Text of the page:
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Universe maker’s mark — the number within everything

18 November 2022

‘Because God made it that way’ is a valid scientific observation, argues Martin Kochanski


PHYSICS provides an example of the necessity of believing that God is the creator of all things, visible and invisible. It demonstrates the chaos that follows from avoiding or denying that truth.

If you throw a sack of potatoes out of a window, it will fall 16 feet in the first second, 48 feet in the second second, and 80 feet in the third. You could equally throw a rock or a cosmologist, and the result would be the same. A speed that increases by 32 feet per second in each second of the fall is characteristic of every falling object on earth. That “32” is a fact about the world.

As such, we are entitled to ask “Why?”, and the answer can only be: “Because things are the way they are.” There isn’t any deep mathematical reason for the speed to have to be exactly that number. Theologically, “Because things are the way they are” points to the fact that God created not only all created things, but also the laws they obey and all the numbers that go into those laws.

This example is easy to comprehend and confirm, but, by itself, it is not very important. If that “32” were “40” instead, then everyone would be that little bit heavier, and we would need legs that little bit thicker to hold us up: mildly interesting, at best.

Here is a similar example, except that this time it stretches across the whole universe, and puzzles every scientist who ever thinks about it. There is a number called the Fine Structure Constant. It is roughly 137 (If you are a physicist you will notice that I am simplifying matters by giving the name “Fine Structure Constant” to the reciprocal of the Fine Structure Constant. That is because it is most often quoted as its reciprocal, which has been measured as 137.03599908).

It is a kind of exchange rate between two kinds of atomic force. Unlike the force of gravity (which is different on Mars, say, or on the Moon) the Fine Structure Constant is the same throughout the universe, and it is exactly the same now as it was ten billion years ago.


MOREOVER, the Fine Structure Constant is genuinely interesting. It really matters. If it were much bigger, atoms would not be attracted to one another enough to make stable molecules, so there would be no chemical reactions. Since biology is made of chemical reactions, that means there would be no biology: and since we are biological organisms, that means that we would not exist.

If the Fine Structure Constant were much smaller, atoms would be so attracted to one another that once they met, they would never part. No atom would ever leave one molecule to join another, so again there would be no chemistry, no biology, no us.

If the number were not what it is, we would not exist. So the question “Why is it 137?” is an important and interesting one. And the question still has no answer, other than, “Because it just happens to be that way.”

For Christians, this is no problem. We believe in the omnipotent Father, maker of all things invisible, and that includes the laws and the numbers that go in the laws: “Constants of nature, bless the Lord!”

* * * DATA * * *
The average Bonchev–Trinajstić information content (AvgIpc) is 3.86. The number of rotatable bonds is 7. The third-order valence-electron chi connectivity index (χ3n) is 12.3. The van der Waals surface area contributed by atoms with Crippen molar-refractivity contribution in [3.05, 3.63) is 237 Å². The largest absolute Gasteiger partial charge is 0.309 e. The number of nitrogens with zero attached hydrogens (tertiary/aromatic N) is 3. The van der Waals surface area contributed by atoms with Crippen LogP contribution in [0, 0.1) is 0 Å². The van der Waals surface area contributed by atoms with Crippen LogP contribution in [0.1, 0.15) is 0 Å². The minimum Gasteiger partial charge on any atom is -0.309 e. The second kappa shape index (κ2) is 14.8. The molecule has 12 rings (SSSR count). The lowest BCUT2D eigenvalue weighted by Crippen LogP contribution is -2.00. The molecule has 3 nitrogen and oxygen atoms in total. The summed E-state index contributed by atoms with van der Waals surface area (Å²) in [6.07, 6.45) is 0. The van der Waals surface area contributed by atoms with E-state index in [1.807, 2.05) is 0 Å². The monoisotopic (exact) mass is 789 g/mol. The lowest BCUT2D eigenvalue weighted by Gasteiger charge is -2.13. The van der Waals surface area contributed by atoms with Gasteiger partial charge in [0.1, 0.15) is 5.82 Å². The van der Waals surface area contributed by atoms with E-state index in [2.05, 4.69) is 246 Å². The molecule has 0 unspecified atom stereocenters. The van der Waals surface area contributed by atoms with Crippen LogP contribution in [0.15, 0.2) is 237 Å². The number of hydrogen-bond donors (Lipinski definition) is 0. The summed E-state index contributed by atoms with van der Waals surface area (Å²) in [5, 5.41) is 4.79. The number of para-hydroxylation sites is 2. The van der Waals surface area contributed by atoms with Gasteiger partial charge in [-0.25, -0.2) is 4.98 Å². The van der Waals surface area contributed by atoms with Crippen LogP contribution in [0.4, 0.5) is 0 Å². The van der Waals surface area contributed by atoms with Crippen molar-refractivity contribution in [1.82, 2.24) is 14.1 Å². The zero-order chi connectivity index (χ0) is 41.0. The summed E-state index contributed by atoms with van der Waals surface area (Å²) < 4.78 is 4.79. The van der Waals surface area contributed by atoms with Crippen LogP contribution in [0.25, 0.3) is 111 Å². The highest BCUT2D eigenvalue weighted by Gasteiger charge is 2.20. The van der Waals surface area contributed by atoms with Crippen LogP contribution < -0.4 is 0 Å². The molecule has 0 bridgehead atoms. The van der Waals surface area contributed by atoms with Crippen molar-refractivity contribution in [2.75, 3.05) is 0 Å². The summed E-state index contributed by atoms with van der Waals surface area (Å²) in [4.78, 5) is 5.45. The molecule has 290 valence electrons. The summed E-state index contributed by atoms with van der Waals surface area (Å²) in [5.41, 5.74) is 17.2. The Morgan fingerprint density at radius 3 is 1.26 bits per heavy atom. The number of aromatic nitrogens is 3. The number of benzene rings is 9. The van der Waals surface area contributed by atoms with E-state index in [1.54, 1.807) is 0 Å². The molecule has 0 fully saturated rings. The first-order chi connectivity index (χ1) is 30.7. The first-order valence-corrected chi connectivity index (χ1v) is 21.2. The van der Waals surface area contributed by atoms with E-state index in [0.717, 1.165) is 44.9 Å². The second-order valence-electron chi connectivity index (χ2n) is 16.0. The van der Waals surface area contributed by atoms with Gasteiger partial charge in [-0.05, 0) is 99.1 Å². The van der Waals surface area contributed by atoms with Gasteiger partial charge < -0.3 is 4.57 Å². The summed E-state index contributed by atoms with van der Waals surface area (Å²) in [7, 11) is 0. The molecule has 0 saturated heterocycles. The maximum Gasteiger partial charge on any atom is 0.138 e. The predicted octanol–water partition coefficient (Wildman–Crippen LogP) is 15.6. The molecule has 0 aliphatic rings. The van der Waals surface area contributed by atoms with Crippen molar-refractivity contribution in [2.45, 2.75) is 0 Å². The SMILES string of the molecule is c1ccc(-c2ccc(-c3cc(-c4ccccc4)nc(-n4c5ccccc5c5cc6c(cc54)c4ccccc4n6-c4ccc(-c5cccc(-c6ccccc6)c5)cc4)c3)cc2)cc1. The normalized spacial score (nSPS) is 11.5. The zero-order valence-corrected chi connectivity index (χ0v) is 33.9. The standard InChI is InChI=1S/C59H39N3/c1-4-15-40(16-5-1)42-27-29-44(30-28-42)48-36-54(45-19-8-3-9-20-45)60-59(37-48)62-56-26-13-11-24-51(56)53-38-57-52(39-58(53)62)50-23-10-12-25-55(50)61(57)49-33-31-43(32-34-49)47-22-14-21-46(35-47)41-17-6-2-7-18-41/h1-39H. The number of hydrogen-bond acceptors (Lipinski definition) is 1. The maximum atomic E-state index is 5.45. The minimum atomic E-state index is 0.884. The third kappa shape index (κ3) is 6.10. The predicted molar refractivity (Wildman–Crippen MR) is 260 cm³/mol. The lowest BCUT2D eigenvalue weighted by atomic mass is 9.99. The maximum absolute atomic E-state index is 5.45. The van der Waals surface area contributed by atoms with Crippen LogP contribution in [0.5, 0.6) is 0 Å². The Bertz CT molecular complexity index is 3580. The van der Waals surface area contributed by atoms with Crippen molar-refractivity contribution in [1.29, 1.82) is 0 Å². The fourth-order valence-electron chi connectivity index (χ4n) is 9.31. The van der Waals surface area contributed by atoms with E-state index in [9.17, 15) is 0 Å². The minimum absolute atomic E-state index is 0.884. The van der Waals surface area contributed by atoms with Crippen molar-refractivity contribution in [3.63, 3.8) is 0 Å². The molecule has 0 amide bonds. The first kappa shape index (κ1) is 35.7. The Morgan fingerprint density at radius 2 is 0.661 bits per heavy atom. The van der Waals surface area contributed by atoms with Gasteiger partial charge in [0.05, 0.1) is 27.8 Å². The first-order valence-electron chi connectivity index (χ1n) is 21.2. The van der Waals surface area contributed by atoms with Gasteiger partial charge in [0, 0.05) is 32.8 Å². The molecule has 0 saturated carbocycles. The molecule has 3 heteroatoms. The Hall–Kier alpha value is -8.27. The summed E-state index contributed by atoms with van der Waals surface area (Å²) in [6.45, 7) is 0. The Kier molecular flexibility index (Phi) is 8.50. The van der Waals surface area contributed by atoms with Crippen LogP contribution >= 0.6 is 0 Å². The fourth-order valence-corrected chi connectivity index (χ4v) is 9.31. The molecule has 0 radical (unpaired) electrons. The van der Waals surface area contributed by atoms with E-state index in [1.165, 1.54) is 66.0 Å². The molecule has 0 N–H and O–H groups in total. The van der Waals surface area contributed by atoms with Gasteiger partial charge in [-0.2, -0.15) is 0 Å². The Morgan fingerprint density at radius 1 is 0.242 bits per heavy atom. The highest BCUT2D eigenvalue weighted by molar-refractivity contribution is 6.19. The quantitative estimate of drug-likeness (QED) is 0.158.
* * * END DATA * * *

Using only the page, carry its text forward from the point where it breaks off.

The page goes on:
We don’t just stop there, because we must love the Lord our God with all our mind. We carry on doing science, but our belief means that we start from a sound foundation. If a number can be explained, we explain it; if it can’t be, we accept it for what it is: a gift from God.

For theophobes, who erect what they call “Science” as a wall against any hint of He Who Must Never Be Mentioned, the situation with the Fine Structure Constant is one of utter, utter terror.

They fear that any appearance of “Because it just happens to be that way” opens a crack in their defences through which, “Because God made it that way,” can easily enter.

Not being able to talk any sense on the subject of “Why?”, they erect towering fortifications made of nonsense instead, and hope that, awed by the authority of “Science”, we won’t notice the difference. But we do.

Here are two samples for your delight and derision. One defence is called the Anthropic Principle. It has been invented out of thin air. It is a kind of super-law which says that laws and numbers of nature are illegal unless they make human life possible. Inventing a magic principle like that sounds like wishful thinking, and it is.

Another defence is sillier still. It is called the “multiverse”. It says that there are infinitely many universes, none of which we can see. In each of them there is a Fine Structure Constant, and in each of them it is a different number. The aim is to make the question “Why 137?” as uninteresting as “Why do I live at 137 Acacia Avenue, rather than, say, number 11?”

You may well think that inventing infinitely many invisible universes is too high a price to pay for theophobia (not that God couldn’t have made other universes if he wanted — the Bishop of Paris was already insisting on this in 1277 — but the way the “multiverse” works makes science itself impossible). And meanwhile we, who know that God made “all things invisible”, are calm and safe and can carry on doing real science instead of losing ourselves in fear-induced fantasies.


This is an extract from The Creed in Slow Motion: An exploration of faith, phrase by phrase, word by word by Martin Kochanski, published by Hodder & Stoughton at £14.99 (CT Bookshop £13.49); 978-1-39980-154-6.

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